Recently in Performances
In its ongoing celebration of Verdi’s centennial year, the Los Angeles Opera offered a new production of Falstaff, the composer’s last and most brilliant opera — brilliant in every scintillating, sparkling sense of the word.
Poor Weber: opera companies, especially in England, do him anything but proud.
Acis and Galatea was one of Handel’s most popular works, frequently revived in his life time and beyond.
German tenor Werner Güra, who has made a speciality of the German lieder repertoire, opened this recital at the Wigmore Hall with Beethoven’s An Die Ferne Geliebte, the composer’s only song cycle and the first significant example of the form.
It’s been renamed “The Gershwins' Porgy and Bess,” it hails itself as “The American Musical” and further qualifies itself as “The Porgy and Bess for the Twenty-First Century.”
Richard Wagner wrote: "The voyage through the Norwegian reefs made a wonderful impression on my imagination; the legend of the Flying Dutchman, which the sailors verified, took on a distinctive, strange coloring that only my sea adventures could have given it.”
‘If she is adulterous, why is she praised? If chaste, why was she put to death?’
On Remembrance Sunday, Semyon Bychkov conducted Benjamin Britten's War Requiem at the Royal Albert Hall with Roderick Williams, Allan Clayton, Sabrina Cvilak, the BBC Symphony Orchestra, the BBC Symphony Chorus, Crouch End Festival Chorus and choristers of Westminster Abbey.
The mantle of tenor Peter Pears’ legacy hung heavily over his immediate ‘successors’, as they performed music that had been composed by Benjamin Britten for the man to whom he avowed, ‘I write every note with your heavenly voice in my head’.
One year since the launch of their project to create a contemporary book of Italians madrigals, vocal ensemble Exaudi returned to the Wigmore Hall to present an intermingling of old and new madrigals which was typically inventive, virtuosic and compelling.
Mozart’s The Magic Flute at the Coliseum could give the ENO a welcome boost.
Lyric Opera of Chicago’s current new production of Giacomo Puccini’s Madama Butterfly, an effort shared with Houston Grand Opera and the Grand Théâtre de Genève, tends to emphasize emotional involvements against a backdrop of spare sets.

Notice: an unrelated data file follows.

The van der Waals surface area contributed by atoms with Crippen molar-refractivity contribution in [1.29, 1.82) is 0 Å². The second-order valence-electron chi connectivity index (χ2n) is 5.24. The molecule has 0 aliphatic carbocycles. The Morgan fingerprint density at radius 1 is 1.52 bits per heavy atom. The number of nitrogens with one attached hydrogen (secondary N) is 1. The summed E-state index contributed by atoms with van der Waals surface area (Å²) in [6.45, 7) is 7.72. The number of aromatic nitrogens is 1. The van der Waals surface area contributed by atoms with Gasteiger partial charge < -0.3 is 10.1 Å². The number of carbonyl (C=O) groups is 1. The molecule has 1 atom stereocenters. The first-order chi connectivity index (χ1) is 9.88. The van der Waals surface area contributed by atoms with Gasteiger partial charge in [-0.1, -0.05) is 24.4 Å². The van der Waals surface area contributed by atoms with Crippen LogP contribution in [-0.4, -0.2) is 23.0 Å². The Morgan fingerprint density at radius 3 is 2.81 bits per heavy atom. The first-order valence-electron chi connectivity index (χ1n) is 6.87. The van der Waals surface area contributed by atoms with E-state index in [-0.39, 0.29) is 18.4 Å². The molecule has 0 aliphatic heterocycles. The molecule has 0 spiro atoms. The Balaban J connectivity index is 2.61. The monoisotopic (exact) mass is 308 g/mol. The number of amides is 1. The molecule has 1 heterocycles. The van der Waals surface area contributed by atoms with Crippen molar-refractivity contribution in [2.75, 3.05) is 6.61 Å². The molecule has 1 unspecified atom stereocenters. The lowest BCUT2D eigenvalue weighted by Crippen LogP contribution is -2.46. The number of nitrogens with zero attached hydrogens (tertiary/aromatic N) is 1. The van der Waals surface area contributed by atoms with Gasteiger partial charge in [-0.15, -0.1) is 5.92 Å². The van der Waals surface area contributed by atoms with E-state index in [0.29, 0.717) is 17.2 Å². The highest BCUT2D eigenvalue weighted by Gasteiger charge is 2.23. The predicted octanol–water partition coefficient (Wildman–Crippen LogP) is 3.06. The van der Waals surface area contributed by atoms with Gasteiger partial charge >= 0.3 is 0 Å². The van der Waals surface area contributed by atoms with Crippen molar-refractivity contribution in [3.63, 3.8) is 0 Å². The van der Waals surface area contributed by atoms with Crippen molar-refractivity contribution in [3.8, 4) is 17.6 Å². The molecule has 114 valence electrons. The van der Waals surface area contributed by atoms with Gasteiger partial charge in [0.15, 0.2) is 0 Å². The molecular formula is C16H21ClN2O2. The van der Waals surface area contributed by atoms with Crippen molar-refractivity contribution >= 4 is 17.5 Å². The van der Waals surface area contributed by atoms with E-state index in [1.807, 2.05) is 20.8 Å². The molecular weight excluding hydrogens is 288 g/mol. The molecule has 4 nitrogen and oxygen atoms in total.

Dmitri Shostakovich’s opera, The Nose, based on Gogol’s short story of the same name, was a smash hit for the Metropolitan Opera company in 2010 and once again, this season.
There might not be much ‘Serenissima’ about Yoshi Oida’s 2007 production of Death in Venice — it’s more Japanese minimalism than Venetian splendour — but there is still plenty to admire, as this excellent revival by Opera North as part of its centennial celebration, Festival of Britten, underlines.
With an absorbing production of Peter Grimes and a freshly spontaneous La bohème, Canadian Opera Company has set the bar very high indeed for its current season.
Whatever you think of some of the Metropolitan Opera’s recent productions, you cannot fault the Gelb administration for fearing to take risks.
The lustreless white tiles of the laboratory which forms the set of Keith Warner’s pitiless staging of Alban Berg’s Wozzeck offer little respite — cold, hard, rigid and severe, they are a material embodiment of the bleakness and barrenness of the tragic events which will be played out within the workshop walls (sets by Stefanos Lazaridis).
At this year’s Wexford Festival — the 62nd operatic gathering in this small south-eastern Irish town - the trio of operas on show present many a wretched battle between duty and desire.
At the heart of this Wigmore Hall recital were two sacred vocal works for solo countertenor and small instrumental forces, recently recorded by Florilegium and Robin Blaze to considerable critical acclaim: J.S. Bach’s cantata ‘Vergnügte Ruh, beliebte Seelenlust’ and Giovanni Battista Pergolesi’s ‘Salve Regina’.
After the bitter disappointment of
08 Apr 2005
Ambrose Thomas’s Mignon at OONY